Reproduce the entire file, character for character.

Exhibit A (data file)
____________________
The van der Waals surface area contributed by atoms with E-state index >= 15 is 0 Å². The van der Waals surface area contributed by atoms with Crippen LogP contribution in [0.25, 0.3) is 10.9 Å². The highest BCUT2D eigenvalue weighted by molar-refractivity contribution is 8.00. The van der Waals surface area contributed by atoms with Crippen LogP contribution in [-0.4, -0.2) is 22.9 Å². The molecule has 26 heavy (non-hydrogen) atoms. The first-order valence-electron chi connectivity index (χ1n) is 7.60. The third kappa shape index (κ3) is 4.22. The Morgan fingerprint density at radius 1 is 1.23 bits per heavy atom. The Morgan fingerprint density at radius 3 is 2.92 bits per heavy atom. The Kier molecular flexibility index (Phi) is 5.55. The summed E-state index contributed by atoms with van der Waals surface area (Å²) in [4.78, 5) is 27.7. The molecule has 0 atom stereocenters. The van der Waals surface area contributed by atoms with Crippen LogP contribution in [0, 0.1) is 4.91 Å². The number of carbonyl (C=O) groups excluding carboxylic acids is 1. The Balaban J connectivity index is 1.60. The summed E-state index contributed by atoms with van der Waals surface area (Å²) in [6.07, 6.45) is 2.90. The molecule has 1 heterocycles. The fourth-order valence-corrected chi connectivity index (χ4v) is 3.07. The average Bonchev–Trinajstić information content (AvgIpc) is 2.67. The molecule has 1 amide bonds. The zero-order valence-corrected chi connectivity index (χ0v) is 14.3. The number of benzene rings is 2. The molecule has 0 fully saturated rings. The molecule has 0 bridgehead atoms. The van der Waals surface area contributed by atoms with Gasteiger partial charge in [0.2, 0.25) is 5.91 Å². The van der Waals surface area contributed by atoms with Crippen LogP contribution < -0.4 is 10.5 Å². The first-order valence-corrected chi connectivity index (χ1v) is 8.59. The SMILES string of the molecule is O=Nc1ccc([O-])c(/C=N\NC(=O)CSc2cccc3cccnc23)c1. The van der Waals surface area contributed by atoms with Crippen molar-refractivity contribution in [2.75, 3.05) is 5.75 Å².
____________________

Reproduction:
The van der Waals surface area contributed by atoms with E-state index >= 15 is 0 Å². The van der Waals surface area contributed by atoms with Crippen LogP contribution in [0.25, 0.3) is 10.9 Å². The highest BCUT2D eigenvalue weighted by molar-refractivity contribution is 8.00. The van der Waals surface area contributed by atoms with Crippen LogP contribution in [-0.4, -0.2) is 22.9 Å². The molecule has 26 heavy (non-hydrogen) atoms. The first-order valence-electron chi connectivity index (χ1n) is 7.60. The third kappa shape index (κ3) is 4.22. The Morgan fingerprint density at radius 1 is 1.23 bits per heavy atom. The Morgan fingerprint density at radius 3 is 2.92 bits per heavy atom. The Kier molecular flexibility index (Phi) is 5.55. The summed E-state index contributed by atoms with van der Waals surface area (Å²) in [4.78, 5) is 27.7. The molecule has 0 atom stereocenters. The van der Waals surface area contributed by atoms with Crippen LogP contribution in [0, 0.1) is 4.91 Å². The number of carbonyl (C=O) groups excluding carboxylic acids is 1. The Balaban J connectivity index is 1.60. The summed E-state index contributed by atoms with van der Waals surface area (Å²) in [6.07, 6.45) is 2.90. The molecule has 1 heterocycles. The fourth-order valence-corrected chi connectivity index (χ4v) is 3.07. The average Bonchev–Trinajstić information content (AvgIpc) is 2.67. The molecule has 1 amide bonds. The zero-order valence-corrected chi connectivity index (χ0v) is 14.3. The number of benzene rings is 2. The molecule has 0 fully saturated rings. The molecule has 0 bridgehead atoms. The van der Waals surface area contributed by atoms with Gasteiger partial charge in [0.2, 0.25) is 5.91 Å². The van der Waals surface area contributed by atoms with Crippen LogP contribution < -0.4 is 10.5 Å². The first-order valence-corrected chi connectivity index (χ1v) is 8.59. The SMILES string of the molecule is O=Nc1ccc([O-])c(/C=N\NC(=O)CSc2cccc3cccnc23)c1. The van der Waals surface area contributed by atoms with Crippen molar-refractivity contribution in [2.75, 3.05) is 5.75 Å².